Rosanna Crame

Rosanna Crame joined an accounting firm when she was 19. She started as a receptionist and gradually worked her way up to the Global Employment department, where she helped expats with their placement and taxes.

It was an impressive ascent, but Crame was not happy. “Every day was the same. There was not a lot of opportunity to be creative. In the 8, 10 hours that I spent there, the world wasn’t any better. I wasn’t making anything or really helping anybody. I didn’t feel inspired or excited about going to work.”

Crame thought back to what she had enjoyed doing most when she was younger, and she kept landing on cooking, baking and entertaining. “My Grandmother was an excellent cook and my Mum liked baking.” As the eldest of four children, Crame was expected to help out with dinners. “It never seemed like work. I loved cooking, setting the table, getting ready for guests. I was that dorky kid who, instead of playing outside with the other kids, was inside thinking about the best way to fold a particular napkin.”

In search of a more fulfilling career, Crame decided to take a Cake Decorating course at the Pacific Institute of Culinary Arts. She thought she might even make her own wedding cake, but “we didn’t have one. We ended up getting married in Vegas.”

Pretty quickly, Rosanna was fielding orders from family and friends. “I did lots of freebies. I did an apple for a teacher; I did a boot. I said ‘yes’ to every cake opportunity that came up.” She worked at a nightclub to supplement her early cake income.

Screen Shot 2015-11-21 at 9.16.10 PM

Over the last six years, Love Sugar Cakes has evolved, and Crame no longer has to work in coat check. “I do custom cakes and sugar cookies. I work out of a commercial kitchen downtown.” Rosanna enjoys the quiet of the custom order business. “When you are working in a retail store, you are constantly being interrupted. I love to be alone with a creative project.”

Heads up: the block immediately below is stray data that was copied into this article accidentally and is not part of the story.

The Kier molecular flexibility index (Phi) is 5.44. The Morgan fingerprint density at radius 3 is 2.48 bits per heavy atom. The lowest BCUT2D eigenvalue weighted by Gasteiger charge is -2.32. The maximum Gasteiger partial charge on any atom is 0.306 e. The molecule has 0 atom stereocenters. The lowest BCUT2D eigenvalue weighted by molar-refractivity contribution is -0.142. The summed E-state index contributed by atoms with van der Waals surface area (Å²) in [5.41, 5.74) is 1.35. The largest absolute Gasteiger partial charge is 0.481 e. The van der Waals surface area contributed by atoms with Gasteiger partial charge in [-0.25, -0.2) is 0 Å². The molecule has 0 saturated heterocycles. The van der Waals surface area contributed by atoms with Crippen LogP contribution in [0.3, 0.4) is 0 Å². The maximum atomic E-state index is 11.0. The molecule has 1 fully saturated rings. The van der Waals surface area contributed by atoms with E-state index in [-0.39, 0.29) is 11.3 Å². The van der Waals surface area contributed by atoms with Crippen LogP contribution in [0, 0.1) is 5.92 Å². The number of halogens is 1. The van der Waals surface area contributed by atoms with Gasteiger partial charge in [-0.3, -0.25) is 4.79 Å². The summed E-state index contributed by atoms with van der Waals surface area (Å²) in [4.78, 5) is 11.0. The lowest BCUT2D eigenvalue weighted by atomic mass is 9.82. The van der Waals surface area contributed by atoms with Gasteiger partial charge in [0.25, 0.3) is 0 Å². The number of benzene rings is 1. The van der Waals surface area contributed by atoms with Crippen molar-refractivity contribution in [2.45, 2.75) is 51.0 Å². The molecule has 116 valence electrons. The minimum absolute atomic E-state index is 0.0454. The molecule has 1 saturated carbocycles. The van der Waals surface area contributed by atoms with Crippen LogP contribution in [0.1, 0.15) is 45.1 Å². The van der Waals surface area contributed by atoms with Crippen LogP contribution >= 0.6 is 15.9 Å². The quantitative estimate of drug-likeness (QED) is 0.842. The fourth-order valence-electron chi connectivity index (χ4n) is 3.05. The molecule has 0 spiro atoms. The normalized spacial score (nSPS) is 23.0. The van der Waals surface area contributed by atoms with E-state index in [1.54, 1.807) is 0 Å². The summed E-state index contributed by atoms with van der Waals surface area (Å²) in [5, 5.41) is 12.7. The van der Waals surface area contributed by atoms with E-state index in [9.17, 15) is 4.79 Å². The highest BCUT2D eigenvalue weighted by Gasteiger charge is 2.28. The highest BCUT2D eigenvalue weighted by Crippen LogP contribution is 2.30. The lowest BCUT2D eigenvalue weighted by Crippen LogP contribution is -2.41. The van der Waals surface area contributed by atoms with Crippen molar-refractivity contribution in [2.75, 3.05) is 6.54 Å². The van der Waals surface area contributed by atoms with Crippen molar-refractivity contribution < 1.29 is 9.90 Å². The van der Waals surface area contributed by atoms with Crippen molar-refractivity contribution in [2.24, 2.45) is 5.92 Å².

“I can be a bit of a loner,” says Crame. “I like to get lost in the details. I do like being social, but I also need that time alone to problem-solve. How am I going to get the ears to stand up? It’s a lot of in your head problem-solving.”

When the orders flow in – which they do – Crame brings in skilled workers to help her make dough and bake cookies. “But the shaping, the hand-piping, the wrapping, that is me.”

IMG_9885 (2)

Crame is appreciative of the interest that Vancouverites show in shopping local and buying handmade. “It’s not always about getting the best deal. People want to know who made it, the story behind it.” She is also grateful to have repeat clients who trust her to run with a preliminary idea. “They will tell me the venue and give me a general idea of things that they like, but then they leave it to me.” Her celebrity clients are particularly interested in her naughty cakes!

Over the years, Crame has developed trusted partners with whom she collaborates. “Hilary Miles does amazing flowers. I love to go visit the girls and the dogs at her store.” The picture below is a Crame-Miles project.

with Hilary Miles flowers

Other frequent Love Sugar partners include Gloria at Flower Factory and the Serendipity and Fleur de Lis Event Planners. “We know we can trust each other.” Rosanna will go to Etsy for custom details. “Alia Waterfall from Lampshade Bash does all my cake toppers. She does an amazing job.”

Crame is also active in the world of food styling. She creates photogenic food for TV, Film, restaurant menus, sandwich boards and commercials. “It takes hours and hours to get it perfectly right. I made a four and a half foot toilet cake for Huggies.”

Crame is delighted with her decision to move out of accounting and into cakes. “I don’t have to ask for days off or if I can leave early. My entire goal was to do something that was creative, interesting and where I could have the freedom to call the shots in my own life.”

Crame’s ultimate satisfaction comes when she delivers a cake safely – “delivery is the most stressful thing!” – and the client is thrilled. “That feeling is so good.”

Rosanna 2

What insights would she offer to others who are building artisanal businesses?

1. Learn to say ‘no’
“When you stretch yourself too thin or take on too much, you might not be as happy with the work.”

2. Don’t charge too little for your work
“It will be too hard. You also set up unrealistic expectations and make it difficult for others working in the field.”

3. Be patient
“It doesn’t happen overnight. It takes a long time to decide what you want your business to be or how you want it to feel or look. My business is still evolving.”

4. Try not to get too stressed
“I realize now that in the end things will work out. As stressful as it is at the moment, you get through it.”

Written by Elizabeth Newton

the 2


* Photos courtesy of Love Sugar Cakes


Studio Peeping


James Stewart

Elizabeth Newton

Elizabeth Newton